- After you have your entire budget written out, including everything – literally, we have a column for “car emergencies” that we just set aside a little each month for, a savings for Blake, every little thing INCLUDE IT IN THE BUDGET. I’ve just learned that if it’s not in the budget and being accounted for each month then it most likely won’t go where it needs to go or happen. Now you’re going to add EVERYTHING up on both the normal bills (mortgage, etc.) and the budget side. SO using my mock up from above the total would be $3895.00. You’ll take that number and divide it up into the number of paychecks you have. SO if you have two pay checks that come in a month, then it would be split in half at, $1947.50 per paycheck that you’ll set aside for bills, etc.
- Set up a bills checking account – we have found that this works really well for us and we can still use it as a normal checking account, but not our main one. So the number from above that you’re pulling out each paycheck will just automatically go into that bills checking account. Then you can set up auto drafts, etc. so bills are automatically coming out of the account that you’re putting the money in every month. **NOW the best rule of thumb for this that I’ve found, is to set it in there for the following month, so you’re always a month ahead and there’s always enough money in there, then it’s never a worry and just turns into a system**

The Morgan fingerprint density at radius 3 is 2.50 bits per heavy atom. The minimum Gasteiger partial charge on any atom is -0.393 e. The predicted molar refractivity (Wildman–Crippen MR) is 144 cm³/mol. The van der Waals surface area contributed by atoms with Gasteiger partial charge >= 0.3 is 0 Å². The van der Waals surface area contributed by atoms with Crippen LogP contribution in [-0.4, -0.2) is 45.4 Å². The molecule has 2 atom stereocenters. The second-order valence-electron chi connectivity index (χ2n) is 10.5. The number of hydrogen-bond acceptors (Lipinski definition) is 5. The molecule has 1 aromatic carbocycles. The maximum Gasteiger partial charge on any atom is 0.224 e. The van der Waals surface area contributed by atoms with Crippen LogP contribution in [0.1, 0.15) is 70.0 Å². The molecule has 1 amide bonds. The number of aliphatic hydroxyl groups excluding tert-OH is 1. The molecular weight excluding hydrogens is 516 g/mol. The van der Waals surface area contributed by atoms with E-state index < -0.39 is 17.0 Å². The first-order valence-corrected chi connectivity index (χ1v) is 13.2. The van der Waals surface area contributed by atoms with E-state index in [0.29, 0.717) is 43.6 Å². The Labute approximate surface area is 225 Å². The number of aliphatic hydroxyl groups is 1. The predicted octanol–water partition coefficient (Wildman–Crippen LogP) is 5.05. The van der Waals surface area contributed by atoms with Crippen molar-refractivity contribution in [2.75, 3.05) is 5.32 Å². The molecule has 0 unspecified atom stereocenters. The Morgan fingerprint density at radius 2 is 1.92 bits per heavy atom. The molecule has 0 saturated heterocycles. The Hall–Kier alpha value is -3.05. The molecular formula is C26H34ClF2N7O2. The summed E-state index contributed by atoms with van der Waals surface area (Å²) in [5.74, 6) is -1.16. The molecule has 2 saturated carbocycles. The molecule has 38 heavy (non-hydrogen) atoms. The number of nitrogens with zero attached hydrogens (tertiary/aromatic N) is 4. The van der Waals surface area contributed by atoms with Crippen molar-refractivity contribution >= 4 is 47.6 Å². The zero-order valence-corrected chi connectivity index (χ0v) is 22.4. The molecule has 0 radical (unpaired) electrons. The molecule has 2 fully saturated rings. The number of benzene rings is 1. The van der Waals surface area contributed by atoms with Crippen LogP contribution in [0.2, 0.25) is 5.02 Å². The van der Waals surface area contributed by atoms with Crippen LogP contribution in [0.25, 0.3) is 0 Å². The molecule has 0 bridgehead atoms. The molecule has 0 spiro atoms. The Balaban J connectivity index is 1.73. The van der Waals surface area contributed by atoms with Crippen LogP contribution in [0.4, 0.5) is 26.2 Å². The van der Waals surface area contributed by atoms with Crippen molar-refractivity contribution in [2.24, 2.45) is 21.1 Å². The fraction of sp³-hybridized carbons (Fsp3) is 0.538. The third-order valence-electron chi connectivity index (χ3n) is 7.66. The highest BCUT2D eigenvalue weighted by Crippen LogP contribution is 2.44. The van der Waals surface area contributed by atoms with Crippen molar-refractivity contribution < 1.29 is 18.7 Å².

- At the end of each month, you will go through and make sure you’ve met budget on things. SO for instance, groceries, let’s say you budget $350 but you spent $300 that month, well that $50 goes straight into savings, same for utilities, etc. – wherever you have the opportunity to go under budget, etc. Remember though if you go over budget you have to subtract that – but the goal is to always stay UNDER or right on budget. The only area I DON’T do this, is emergency car repairs, that amount just automatically transfers to our savings every month to keep it easy.
THE LEFTOVER MONEY:
- The best method to the leftover money that we have found is to just automatically set 50% of it away to savings right away.
- Now we are a little different and I’m a firm believer in credit and credit cards when used the right away, agree or don’t agree with me – to each their own and you have to find what works best for you. The reason I like them though is because you can earn so many rewards with them. For instance, our Disneyland trip that we just went on was basically free for us using points. You just have to find a card you like and be disciplined with it, meaning don’t overspend. If you have found you do overspend with credit cards in the past, then simple, don’t get one.
- ANYWAYS, so we automatically put 50% away in savings, then the other 50% we use as needed, so if we purchase something on our credit card that was NOT budgeted, one – we do NOT purchase it unless it’s available in our checking account and two, we immediately put that amount we spent, aside to pay it off at the end of each month. This way we are accumulating points to use but also being smart about things.